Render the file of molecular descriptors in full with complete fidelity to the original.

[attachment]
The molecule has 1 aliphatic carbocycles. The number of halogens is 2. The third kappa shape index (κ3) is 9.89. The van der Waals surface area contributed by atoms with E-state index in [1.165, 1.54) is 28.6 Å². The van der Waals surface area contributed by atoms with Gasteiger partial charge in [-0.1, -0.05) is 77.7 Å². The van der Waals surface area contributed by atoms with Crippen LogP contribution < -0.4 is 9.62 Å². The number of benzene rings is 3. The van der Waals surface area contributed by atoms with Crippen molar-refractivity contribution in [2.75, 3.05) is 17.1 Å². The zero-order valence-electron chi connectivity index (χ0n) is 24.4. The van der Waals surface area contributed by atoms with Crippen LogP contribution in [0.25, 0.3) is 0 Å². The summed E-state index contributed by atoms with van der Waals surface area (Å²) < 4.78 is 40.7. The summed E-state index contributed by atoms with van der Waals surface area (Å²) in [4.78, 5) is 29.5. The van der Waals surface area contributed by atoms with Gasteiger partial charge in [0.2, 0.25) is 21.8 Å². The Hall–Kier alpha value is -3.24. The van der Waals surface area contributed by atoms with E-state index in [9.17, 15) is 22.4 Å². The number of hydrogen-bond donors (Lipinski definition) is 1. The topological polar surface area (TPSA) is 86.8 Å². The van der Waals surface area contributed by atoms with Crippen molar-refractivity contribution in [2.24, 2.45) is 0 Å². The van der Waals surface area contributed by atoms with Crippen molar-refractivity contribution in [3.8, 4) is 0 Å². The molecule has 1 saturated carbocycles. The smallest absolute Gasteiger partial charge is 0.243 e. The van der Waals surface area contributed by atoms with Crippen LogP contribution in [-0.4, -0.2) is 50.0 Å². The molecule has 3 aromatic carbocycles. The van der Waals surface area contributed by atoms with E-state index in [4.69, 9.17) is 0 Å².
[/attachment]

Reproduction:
The molecule has 1 aliphatic carbocycles. The number of halogens is 2. The third kappa shape index (κ3) is 9.89. The van der Waals surface area contributed by atoms with E-state index in [1.165, 1.54) is 28.6 Å². The van der Waals surface area contributed by atoms with Gasteiger partial charge in [-0.1, -0.05) is 77.7 Å². The van der Waals surface area contributed by atoms with Crippen LogP contribution < -0.4 is 9.62 Å². The number of benzene rings is 3. The van der Waals surface area contributed by atoms with Crippen molar-refractivity contribution in [2.75, 3.05) is 17.1 Å². The zero-order valence-electron chi connectivity index (χ0n) is 24.4. The van der Waals surface area contributed by atoms with Crippen LogP contribution in [0.25, 0.3) is 0 Å². The summed E-state index contributed by atoms with van der Waals surface area (Å²) < 4.78 is 40.7. The summed E-state index contributed by atoms with van der Waals surface area (Å²) in [4.78, 5) is 29.5. The van der Waals surface area contributed by atoms with Gasteiger partial charge in [0.2, 0.25) is 21.8 Å². The Hall–Kier alpha value is -3.24. The van der Waals surface area contributed by atoms with E-state index in [9.17, 15) is 22.4 Å². The number of hydrogen-bond donors (Lipinski definition) is 1. The topological polar surface area (TPSA) is 86.8 Å². The van der Waals surface area contributed by atoms with Crippen molar-refractivity contribution in [2.24, 2.45) is 0 Å². The van der Waals surface area contributed by atoms with Crippen molar-refractivity contribution in [3.8, 4) is 0 Å². The molecule has 1 saturated carbocycles. The smallest absolute Gasteiger partial charge is 0.243 e. The van der Waals surface area contributed by atoms with Crippen LogP contribution in [-0.4, -0.2) is 50.0 Å². The molecule has 3 aromatic carbocycles. The van der Waals surface area contributed by atoms with E-state index in [4.69, 9.17) is 0 Å².